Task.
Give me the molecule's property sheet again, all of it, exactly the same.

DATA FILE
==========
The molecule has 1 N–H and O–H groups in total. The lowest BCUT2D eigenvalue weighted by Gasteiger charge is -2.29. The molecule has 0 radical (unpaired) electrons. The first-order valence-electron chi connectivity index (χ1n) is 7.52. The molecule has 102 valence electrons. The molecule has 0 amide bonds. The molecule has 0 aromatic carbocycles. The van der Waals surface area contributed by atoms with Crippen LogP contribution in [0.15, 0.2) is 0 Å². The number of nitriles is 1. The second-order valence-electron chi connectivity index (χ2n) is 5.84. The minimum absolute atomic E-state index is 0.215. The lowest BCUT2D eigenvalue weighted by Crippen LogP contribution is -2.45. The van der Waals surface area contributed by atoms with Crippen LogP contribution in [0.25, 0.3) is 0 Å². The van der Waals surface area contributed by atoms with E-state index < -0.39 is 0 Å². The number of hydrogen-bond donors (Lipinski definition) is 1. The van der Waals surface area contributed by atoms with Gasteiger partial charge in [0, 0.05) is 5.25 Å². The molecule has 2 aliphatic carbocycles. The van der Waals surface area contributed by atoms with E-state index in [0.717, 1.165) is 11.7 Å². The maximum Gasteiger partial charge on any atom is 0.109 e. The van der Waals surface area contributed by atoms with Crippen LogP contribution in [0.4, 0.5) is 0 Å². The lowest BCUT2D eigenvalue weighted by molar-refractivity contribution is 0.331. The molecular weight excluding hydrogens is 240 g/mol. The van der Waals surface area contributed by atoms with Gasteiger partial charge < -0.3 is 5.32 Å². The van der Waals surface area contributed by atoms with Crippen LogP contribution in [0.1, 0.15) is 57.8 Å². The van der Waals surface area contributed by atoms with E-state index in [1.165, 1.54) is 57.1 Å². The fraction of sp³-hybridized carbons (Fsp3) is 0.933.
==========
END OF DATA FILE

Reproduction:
The molecule has 1 N–H and O–H groups in total. The lowest BCUT2D eigenvalue weighted by Gasteiger charge is -2.29. The molecule has 0 radical (unpaired) electrons. The first-order valence-electron chi connectivity index (χ1n) is 7.52. The molecule has 102 valence electrons. The molecule has 0 amide bonds. The molecule has 0 aromatic carbocycles. The van der Waals surface area contributed by atoms with Crippen LogP contribution in [0.15, 0.2) is 0 Å². The number of nitriles is 1. The second-order valence-electron chi connectivity index (χ2n) is 5.84. The minimum absolute atomic E-state index is 0.215. The lowest BCUT2D eigenvalue weighted by Crippen LogP contribution is -2.45. The van der Waals surface area contributed by atoms with Crippen LogP contribution in [0.25, 0.3) is 0 Å². The van der Waals surface area contributed by atoms with E-state index < -0.39 is 0 Å². The number of hydrogen-bond donors (Lipinski definition) is 1. The van der Waals surface area contributed by atoms with Gasteiger partial charge in [0, 0.05) is 5.25 Å². The molecule has 2 aliphatic carbocycles. The van der Waals surface area contributed by atoms with E-state index in [0.717, 1.165) is 11.7 Å². The maximum Gasteiger partial charge on any atom is 0.109 e. The van der Waals surface area contributed by atoms with Crippen LogP contribution in [0.4, 0.5) is 0 Å². The lowest BCUT2D eigenvalue weighted by molar-refractivity contribution is 0.331. The molecular weight excluding hydrogens is 240 g/mol. The van der Waals surface area contributed by atoms with Gasteiger partial charge < -0.3 is 5.32 Å². The van der Waals surface area contributed by atoms with Crippen LogP contribution in [0.1, 0.15) is 57.8 Å². The van der Waals surface area contributed by atoms with E-state index in [1.165, 1.54) is 57.1 Å². The fraction of sp³-hybridized carbons (Fsp3) is 0.933.